92For a general discussion of stablecoins and the variation in holders' legal rights and sponsors' reserves, see President's Working Group on Financial Markets, The Federal Deposit Insurance Corporation, and the Office of the Comptroller of the Currency, Report on Stablecoins (Nov. 2021), available at https://home.treasury.gov/news/press-releases/jy0454 (hereinafter, “President's Working Group Report”).

93See Notice 94-47, 1994-1 C.B. 357; see also Field Service Advice 199940007 (“The presence of a sum certain payable at maturity is a sine qua non of debt treatment under the Code.”).

94See David Garlock, Federal Income Taxation of Debt Instruments (2022) at ¶ 101.02[F] (discussing negative interest on government bonds and bank deposits); see also William T. Plumb Jr., The Federal Income Tax Significance of Corporate Debt: A Critical Analysis and a Proposal, 26 Tax L. Rev. 369, 434 (1971) (“[C]ourts intent on sustaining a purported indebtedness have no difficulty in brushing aside the absence or inadequacy of interest as perhaps an adverse, but certainly not a conclusive, factor”).

95See Revenue Ruling 65-218, 1965-2 C.B. 566; Revenue Ruling 72-271, 1972-1 C.B. 369; see also Private Letter Ruling 199931005; Private Letter Ruling 200322005.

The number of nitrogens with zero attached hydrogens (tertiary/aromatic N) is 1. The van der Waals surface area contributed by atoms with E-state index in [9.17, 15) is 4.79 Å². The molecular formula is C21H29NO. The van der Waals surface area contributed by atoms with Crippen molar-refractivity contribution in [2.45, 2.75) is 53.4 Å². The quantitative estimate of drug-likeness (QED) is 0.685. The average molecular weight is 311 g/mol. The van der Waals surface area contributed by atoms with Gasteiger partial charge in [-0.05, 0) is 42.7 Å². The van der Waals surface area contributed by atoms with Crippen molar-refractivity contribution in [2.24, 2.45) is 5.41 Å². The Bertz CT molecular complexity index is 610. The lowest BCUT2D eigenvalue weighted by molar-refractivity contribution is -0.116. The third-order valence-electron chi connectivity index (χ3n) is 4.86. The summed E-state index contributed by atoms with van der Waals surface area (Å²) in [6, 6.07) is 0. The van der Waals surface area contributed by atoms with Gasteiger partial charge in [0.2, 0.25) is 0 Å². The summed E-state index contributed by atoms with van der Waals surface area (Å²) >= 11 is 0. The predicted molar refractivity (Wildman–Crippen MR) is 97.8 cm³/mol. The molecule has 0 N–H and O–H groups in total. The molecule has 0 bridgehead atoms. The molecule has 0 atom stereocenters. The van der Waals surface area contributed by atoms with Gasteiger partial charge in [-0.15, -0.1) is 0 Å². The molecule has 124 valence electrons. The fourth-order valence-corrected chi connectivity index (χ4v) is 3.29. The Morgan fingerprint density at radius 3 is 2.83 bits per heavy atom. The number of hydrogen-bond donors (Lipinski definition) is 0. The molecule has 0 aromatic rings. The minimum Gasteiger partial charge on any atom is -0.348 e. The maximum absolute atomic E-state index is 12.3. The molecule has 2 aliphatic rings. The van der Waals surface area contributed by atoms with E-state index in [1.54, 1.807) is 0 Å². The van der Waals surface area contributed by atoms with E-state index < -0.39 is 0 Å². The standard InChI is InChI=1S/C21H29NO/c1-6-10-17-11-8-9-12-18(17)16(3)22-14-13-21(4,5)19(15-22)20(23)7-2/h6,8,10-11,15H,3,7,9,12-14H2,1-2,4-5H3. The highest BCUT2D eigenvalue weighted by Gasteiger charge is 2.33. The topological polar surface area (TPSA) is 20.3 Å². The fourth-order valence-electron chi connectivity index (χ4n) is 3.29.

96See President's Working Group Report at 4.

97See, e.g., Revenue Ruling 61-222, 1961-2 C.B. 58 (concluding that “interest paid on indebtedness represented by deposits in banks engaged in the general banking business” are not subject to section 265).

98See Timothy C. Harker, Bailment Ailment: An Analysis of the Legal Status of Ordinary Demand Deposits in the Shadow of the Financial Crisis of 2008, 19 Fordham J. of Corp. & Fin. L. 543 (2014).

99Cf. General Counsel Memorandum 35183 (concluding that a loan of fungible property may give rise to a bailment even where the borrower commingles the lent assets with other assets).

100Given the current uncertainty regarding the appropriate tax characterization of USD Sponsored Stablecoins, we think the Service should consider whether to allow taxpayers to apply any guidance regarding such characterization on a prospective basis only. In particular, we recognize that the characterization of Sponsored USD Stablecoins as debt for federal income tax purposes could implicate information reporting requirements for periods prior to the implementation of the new digital asset information reporting regime enacted as part of the Infrastructure Bill. We believe that at least in cases where such characterization was not clear as a matter of existing law, it would be unreasonable for taxpayers to be held liable for penalties due to the failure to provide information reporting statements with respect to transactions in USD Sponsored Stablecoins in light of confusion regarding their tax characterization and, more broadly, the uncertain application of information reporting rules to digital assets prior to the enactment of the Infrastructure Bill.

101For example, a taxpayer may convert Ether into wETH for broader use on the Ethereum blockchain.